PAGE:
There’s X number of doctors in the U.S., and most of them work way beyond 9-5, five days/week. They already currently don’t give enough time to patients as it is. There’s Y number of people who currently have access to medical care. That number Y could as much as double (since most insurance is crummy anyway and people don’t have unlimited access now), but number X is staying right where it is. So the access of people who currently have insurance either has to be reduced, or the quality of the care they receive has to be reduced by longer waits between visits and less time with the doctor. This math doesn’t just have to be applied to doctors; it applies to MRI machines, operating rooms… these are limited resources. Currently, we ration these resources out by giving them to people with better jobs, better healthcare, some combination of the two, or people who have lived past 65, while people who aren’t in those categories die.

Friday, August 28, 2009

Continuing on from a snarky comment I a little bit regret leaving here:

Well HPV, there's a vaccine for, and men should be getting that, too.

Herpes... I mean, most of the world has herpes. It doesn't cause infertility, it doesn't cause cancer, it's annoying, but, you know, everyone has oral herpes anyway, and those countries with a high prevalence of genital herpes, like brazil, don't seem to have much of a problem with it. I don't *want* herpes, but if I got it, it wouldn't be a big deal. Talk to your partner about herpes before you have unprotected sex, but don't imagine it's a life-or-death conversation.

Syphilis, Gonnorhea, Chlamydia... curable, curable and curable.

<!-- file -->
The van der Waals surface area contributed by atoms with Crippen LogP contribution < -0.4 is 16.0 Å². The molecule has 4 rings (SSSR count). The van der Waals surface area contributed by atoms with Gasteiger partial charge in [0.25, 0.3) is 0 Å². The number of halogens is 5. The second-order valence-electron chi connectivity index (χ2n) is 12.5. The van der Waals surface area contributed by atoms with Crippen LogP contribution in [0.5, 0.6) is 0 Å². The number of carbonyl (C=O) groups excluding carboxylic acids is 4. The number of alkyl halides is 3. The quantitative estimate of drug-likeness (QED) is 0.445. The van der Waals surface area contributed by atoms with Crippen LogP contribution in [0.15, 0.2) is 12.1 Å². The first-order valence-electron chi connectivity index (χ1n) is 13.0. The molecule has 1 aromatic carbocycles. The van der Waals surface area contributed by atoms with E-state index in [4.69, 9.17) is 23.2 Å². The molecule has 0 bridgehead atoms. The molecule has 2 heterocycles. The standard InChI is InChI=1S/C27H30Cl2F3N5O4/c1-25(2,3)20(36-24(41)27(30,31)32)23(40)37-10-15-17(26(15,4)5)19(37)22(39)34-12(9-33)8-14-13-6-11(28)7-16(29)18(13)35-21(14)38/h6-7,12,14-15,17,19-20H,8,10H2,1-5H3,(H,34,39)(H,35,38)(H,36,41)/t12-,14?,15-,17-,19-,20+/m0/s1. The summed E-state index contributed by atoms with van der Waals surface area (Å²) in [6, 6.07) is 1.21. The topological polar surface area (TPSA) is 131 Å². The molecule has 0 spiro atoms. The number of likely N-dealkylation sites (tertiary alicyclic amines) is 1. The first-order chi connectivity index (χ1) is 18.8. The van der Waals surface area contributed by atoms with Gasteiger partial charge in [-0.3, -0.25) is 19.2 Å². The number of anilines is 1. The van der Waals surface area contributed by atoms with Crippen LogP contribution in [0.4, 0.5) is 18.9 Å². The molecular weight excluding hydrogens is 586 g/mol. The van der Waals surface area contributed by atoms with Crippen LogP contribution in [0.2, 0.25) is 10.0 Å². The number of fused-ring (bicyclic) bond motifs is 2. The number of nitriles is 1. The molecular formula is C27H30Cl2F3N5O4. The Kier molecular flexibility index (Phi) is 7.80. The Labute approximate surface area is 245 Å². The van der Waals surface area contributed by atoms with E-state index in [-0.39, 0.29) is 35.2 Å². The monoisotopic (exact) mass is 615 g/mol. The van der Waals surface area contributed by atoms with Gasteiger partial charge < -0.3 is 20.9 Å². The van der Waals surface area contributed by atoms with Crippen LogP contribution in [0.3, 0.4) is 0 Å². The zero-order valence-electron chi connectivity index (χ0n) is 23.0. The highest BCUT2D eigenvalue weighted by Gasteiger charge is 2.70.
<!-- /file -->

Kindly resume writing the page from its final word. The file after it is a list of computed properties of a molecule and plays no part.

Look, yes, this is a little bit sort of intended as flame, but there's a strong current of thought that *isn't* wrong that says that you can play the numbers on this stuff. In college (seven years ago) I went to campus health services to get a full blood workup because my girlfriend and I wanted to have the kind of sex where I can actually feel something and stand a chance of climaxing (you know, the sex without condoms) and they didn't bother to test me for AIDS even though I asked for it. The nurse practitioner said "you're obviously white. are you from outside the U.S.? are you gay? do you use intravenous needles? have you patronized a prostitute? no to all? okay, you don't have AIDS."

And that wasn't wrong. I mean, my very-good-feminist girlfriend was upset, but she was also a sciences major, so she couldn't argue with it, exactly, at the personal level. A lot of the reason for condom use by certain groups is to prevent collective risk, not individual risk... to keep the statistics where they are, people need to use condoms, but there isn't an immediate and individual reason for a U.S. heterosexual white couple, even one that isn't very well acquainted, that doesn't invite sex workers to bed and doesn't use IV drugs to worry about AIDS. At that point, your bullshit meter is better protection than any condom, because the likelihood of anything serious getting passed on is so low, your date is more likely to commit an act of sexual violence than to give you a disease.

Thursday, August 27, 2009

More on the Left and Tribalism

Re-reading some old Feministe posts exemplifying what I'm talking about ( and or anything that Renee at Womanist Musings/Feministe writes about the Whiteness boogeyman) I haven't reconsidered my position exactly, but been reminded why it's so incredibly important to cure the left of this structuralist obsession that undermines the real ideological battles that are out there and worth fighting. In the first of these two links, the connection between a law-and-order edifice that both polices for rape and participates in immigrant deportations is a conflation of two different issues for the sake of "intersectionality" that is more condescending than any attempt by people of "privilege" (fuck it, I'm just going to start referring to limosine liberals) to help marginalized communities.